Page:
Presidential candidate Ferdinand “Bongbong” Marcos Jr. and his running mate Sara Duterte-Carpio kept their lead in the latest Pulse Asia survey on preferred presidential candidates after capturing “the imagination of a good percentage of our voters” in the February survey of Pulse Asia.
This is the “first time” that Pulse Asia has seen a “majority percentage selecting one candidate,” according to its executive director Ana Tabunda.
In the survey of 2,400 registered voters conducted Feb. 18 to 23, the 64-year-old Marcos got the vote of 60 percent of the adult respondents mostly from economic Class C, while Duterte-Carpio posted a 29-percent lead over Senate President Vicente Sotto, who had 24 percent.
“Obviously he has captured the imagination of a good percentage of our voters. Also he has more than adequate resources to sustain his presence in social media, his caravans, his campaign,” Tabunda told ANC’s Headstart.
“Plus, his name of course and the association with his father has definitely benefited him from that,” she added of the former senator.
Pulse Asia has never been wrong in predicting the next president, Tabunda said.
Marcos’ lead over other candidates was “more than double” President Rodrigo Duterte’s lead over Senator Grace Poe in 2016, according to Tabunda.
The highest that Duterte got in a Pulse Asia survey was 39.4 percent over Poe’s 21.8 percent in April 2016, she said.
Vice President Leni Robredo was backed by 15 percent of likely voters, placing second in the latest survey, followed by Manila Mayor Isko Moreno Domagoso at 10 percent, and Senators Emmanuel Pacquiao and Panfilo Lacson at 8 percent and 2 percent, respectively.
But Lacson remains unbothered by the latest poll survey results showing him lagging behind other candidates.
“Surveys are not elections. Last time I heard, (the) election is on May 9. I’m not bothered at all simply because the numbers I feel on the ground are different from what the surveys indicate,” Lacson said in a statement Monday night.
However, Lacson said he was puzzled as to why his figures in surveys were still low despite performing well in the presidential forums and interviews. (See full story online at manilastandard.net)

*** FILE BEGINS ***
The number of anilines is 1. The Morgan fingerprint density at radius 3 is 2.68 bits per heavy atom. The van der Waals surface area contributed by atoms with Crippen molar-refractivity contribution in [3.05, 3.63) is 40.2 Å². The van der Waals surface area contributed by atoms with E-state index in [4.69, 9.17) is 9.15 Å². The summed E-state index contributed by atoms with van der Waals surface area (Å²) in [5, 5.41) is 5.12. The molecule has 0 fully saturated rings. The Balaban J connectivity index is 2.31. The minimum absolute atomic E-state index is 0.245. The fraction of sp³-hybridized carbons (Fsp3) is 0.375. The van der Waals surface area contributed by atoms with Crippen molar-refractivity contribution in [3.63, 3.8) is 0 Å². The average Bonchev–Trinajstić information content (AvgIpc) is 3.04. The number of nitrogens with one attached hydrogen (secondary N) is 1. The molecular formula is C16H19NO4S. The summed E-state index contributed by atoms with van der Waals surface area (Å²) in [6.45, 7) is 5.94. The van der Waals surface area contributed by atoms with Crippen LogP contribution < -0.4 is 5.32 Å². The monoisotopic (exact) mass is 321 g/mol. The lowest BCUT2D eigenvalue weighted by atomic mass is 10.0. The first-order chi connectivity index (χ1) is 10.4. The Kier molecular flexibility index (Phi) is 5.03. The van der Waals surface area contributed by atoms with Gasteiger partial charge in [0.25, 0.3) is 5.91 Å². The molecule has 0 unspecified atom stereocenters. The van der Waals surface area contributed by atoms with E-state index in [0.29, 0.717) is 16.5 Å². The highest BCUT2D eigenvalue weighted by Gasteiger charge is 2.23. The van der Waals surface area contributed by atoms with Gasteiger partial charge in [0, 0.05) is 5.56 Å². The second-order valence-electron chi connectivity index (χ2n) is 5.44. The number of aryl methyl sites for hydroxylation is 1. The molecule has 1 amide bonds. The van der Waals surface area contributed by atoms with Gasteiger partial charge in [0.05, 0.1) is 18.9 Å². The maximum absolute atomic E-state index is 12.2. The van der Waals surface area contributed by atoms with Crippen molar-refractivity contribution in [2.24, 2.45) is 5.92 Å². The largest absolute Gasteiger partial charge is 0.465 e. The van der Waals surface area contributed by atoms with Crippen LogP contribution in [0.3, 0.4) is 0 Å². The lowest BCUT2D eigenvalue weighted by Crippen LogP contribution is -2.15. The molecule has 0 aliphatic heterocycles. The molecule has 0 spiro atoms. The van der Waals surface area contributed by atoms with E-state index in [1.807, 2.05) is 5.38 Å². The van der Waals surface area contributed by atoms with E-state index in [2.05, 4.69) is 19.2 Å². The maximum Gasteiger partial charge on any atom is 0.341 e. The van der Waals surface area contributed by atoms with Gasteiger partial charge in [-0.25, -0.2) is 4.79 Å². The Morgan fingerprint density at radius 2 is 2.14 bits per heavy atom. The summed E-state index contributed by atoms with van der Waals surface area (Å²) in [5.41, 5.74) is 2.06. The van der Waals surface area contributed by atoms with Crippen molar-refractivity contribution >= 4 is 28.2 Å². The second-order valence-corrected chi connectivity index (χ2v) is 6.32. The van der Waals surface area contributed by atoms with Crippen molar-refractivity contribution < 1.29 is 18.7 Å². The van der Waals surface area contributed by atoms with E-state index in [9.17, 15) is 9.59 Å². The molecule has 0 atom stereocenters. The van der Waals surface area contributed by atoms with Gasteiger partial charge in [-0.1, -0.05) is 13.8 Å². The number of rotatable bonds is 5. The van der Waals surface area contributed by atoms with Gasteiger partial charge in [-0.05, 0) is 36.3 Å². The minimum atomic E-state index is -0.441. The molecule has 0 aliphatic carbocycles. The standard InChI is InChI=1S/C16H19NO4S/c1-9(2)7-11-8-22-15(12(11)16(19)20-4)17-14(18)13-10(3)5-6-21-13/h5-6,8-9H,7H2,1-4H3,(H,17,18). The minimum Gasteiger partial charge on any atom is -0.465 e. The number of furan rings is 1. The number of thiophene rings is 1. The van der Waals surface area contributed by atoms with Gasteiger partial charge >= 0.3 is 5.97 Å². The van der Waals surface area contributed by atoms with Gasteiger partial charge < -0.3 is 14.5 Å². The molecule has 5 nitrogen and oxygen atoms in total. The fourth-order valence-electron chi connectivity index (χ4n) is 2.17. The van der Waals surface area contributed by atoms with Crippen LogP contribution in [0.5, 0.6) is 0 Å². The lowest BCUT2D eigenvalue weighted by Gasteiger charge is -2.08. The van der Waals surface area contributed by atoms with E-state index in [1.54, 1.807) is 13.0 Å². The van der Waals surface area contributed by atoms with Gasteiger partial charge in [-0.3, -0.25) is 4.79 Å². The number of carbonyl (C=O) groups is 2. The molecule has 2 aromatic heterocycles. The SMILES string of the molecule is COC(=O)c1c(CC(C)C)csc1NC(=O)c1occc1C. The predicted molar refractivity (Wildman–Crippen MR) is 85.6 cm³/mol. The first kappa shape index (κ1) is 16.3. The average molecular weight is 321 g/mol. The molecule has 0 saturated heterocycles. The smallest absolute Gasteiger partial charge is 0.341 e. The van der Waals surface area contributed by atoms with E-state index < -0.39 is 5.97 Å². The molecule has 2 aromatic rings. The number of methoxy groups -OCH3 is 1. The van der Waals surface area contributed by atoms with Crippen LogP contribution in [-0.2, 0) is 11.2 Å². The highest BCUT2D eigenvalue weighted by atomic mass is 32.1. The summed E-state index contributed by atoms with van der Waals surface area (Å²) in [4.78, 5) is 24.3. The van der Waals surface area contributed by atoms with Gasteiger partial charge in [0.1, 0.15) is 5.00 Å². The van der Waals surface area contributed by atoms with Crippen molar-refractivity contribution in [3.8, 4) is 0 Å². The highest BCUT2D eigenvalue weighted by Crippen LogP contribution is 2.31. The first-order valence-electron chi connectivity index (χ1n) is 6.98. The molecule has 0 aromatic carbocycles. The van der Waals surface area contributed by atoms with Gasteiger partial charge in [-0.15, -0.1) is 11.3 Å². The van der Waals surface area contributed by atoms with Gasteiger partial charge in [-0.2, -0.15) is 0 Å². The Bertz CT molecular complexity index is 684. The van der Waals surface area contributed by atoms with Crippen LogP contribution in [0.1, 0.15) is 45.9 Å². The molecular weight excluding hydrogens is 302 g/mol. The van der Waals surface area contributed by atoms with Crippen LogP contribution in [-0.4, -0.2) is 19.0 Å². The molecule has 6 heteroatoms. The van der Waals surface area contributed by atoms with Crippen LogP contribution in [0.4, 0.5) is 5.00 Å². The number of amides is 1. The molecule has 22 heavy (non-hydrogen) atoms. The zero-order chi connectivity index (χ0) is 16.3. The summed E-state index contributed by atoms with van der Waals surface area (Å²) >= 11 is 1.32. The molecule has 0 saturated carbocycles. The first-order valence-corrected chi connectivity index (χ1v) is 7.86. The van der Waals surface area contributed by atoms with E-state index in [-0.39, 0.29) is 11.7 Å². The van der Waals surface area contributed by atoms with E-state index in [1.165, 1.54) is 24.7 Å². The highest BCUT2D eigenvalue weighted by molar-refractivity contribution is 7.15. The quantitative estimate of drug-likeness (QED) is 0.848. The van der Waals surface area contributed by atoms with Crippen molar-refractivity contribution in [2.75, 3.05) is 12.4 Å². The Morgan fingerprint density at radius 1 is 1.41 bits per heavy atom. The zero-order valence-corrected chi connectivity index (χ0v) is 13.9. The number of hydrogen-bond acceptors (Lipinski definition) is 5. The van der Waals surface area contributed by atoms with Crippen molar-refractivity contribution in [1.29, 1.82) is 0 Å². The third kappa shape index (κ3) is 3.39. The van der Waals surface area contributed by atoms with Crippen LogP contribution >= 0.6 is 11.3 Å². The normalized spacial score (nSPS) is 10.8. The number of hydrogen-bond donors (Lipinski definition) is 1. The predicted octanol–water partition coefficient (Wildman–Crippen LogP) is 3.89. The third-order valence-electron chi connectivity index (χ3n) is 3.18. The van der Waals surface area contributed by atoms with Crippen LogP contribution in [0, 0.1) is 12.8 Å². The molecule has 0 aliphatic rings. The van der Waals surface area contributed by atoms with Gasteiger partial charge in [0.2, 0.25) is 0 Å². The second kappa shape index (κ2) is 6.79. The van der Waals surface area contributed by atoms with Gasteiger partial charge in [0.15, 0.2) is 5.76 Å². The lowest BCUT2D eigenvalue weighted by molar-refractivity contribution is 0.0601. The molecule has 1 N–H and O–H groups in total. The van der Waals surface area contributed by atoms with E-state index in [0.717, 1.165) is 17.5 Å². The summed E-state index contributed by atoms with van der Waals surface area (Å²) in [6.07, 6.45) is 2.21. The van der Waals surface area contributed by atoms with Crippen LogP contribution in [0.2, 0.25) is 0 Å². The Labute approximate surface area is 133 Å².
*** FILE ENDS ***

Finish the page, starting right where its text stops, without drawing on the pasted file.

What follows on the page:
According to Tabunda, the survey “captures” the so-called “Solid North” while Robredo got the majority of her likely voters in her home region Bicol.
Domagoso, at his best, captured the support of 20 percent of likely voters in Calabarzon and 22 percent in Mimaropa, Tabunda added.
“The increase of 2 percentage points over January is not significant so essentially he stayed at the same level. We don’t see an increasing trend,” she said.
The February survey is essentially “the same numbers we saw in January,” according to Tabunda.
“Statistically speaking if they are only 5 percentage points away from him…that would be easier to overtake him. It’s not impossible but the probability is not large. The probability of that happening is not large,” she said.
“If he drops 20 points the others will get those 20 points so they will have a better chance.”
Asked about criticisms against Pulse Asia, she said: “We’re aware of that. We sort of expect that reaction. We will just continue to
produce our results because we stand by our data and our methodology.”
The pollster was unable to sample classes A and B in the recent survey, Tabunda said.
“If we were able to sample some of them, they may have refused,” she said. “We do not intentionally exclude AB, we’re just unable to capture them.”
Class C is more dominant in class ABC, she added.
“There are about 10 percent of the voters in class ABC, and about 70 percent to 75 percent in about class D. In class E that would be 15-20
percent,” she said.
Meanwhile, a total nine party-lists have garnered 2 percent voter preference which would be enough to secure them at least one Congressional seat in the upcoming elections, the same Pulse Asia survey showed.
Based on Pulse Asia’s pre-election survey, 83 percent of their 2,400 adult respondents “expressed support” for a party-list group.
“The said level of support enables the following groups to surpass the 2.0 percent voter preference they need to secure at least one seat at the House of Representatives in the first round of seat allocation,” Pulse Asia said.
These are ACT-CIS, 8.02 percent; Ako Bicol, 5.97 percent; Senior Citizens Party-list, 5.61 percent; Malasakit@Bayanihan, 5.38 percent; 4Ps , 5.25 percent; An Waray , 2.92 percent; Uswag Ilonggo, 2.60 percent; Gabriela , 2.31 percent; and AGAP , 2.11 percent.
Pulse Asia said ACT-CIS, Ako Bicol, Senior Citizens, Malasakit@Bayahihan, and 4Ps might get 3 seats due to the support they garnered during the poll.
An Waray, Uswag Ilonggo, Gabriela, and AGAP, meanwhile, could get two seats.
A total 177 party-list groups are participating in the upcoming May elections.
The party-list system is meant to give a voice to marginalized sectors in the lower chamber, though it has faced criticism after recent elections saw party-list groups field members of political families as nominees.
Various groups and sectors have called on the Commission on Elections to review some party-list groups who supposedly do not serve the interests of the public and were just seeking a House seat for power.
Poll watchdog Kontra Daya recently reported that 7 out of 10 party-list groups have been hijacked by political clans, big businesses, and state interests.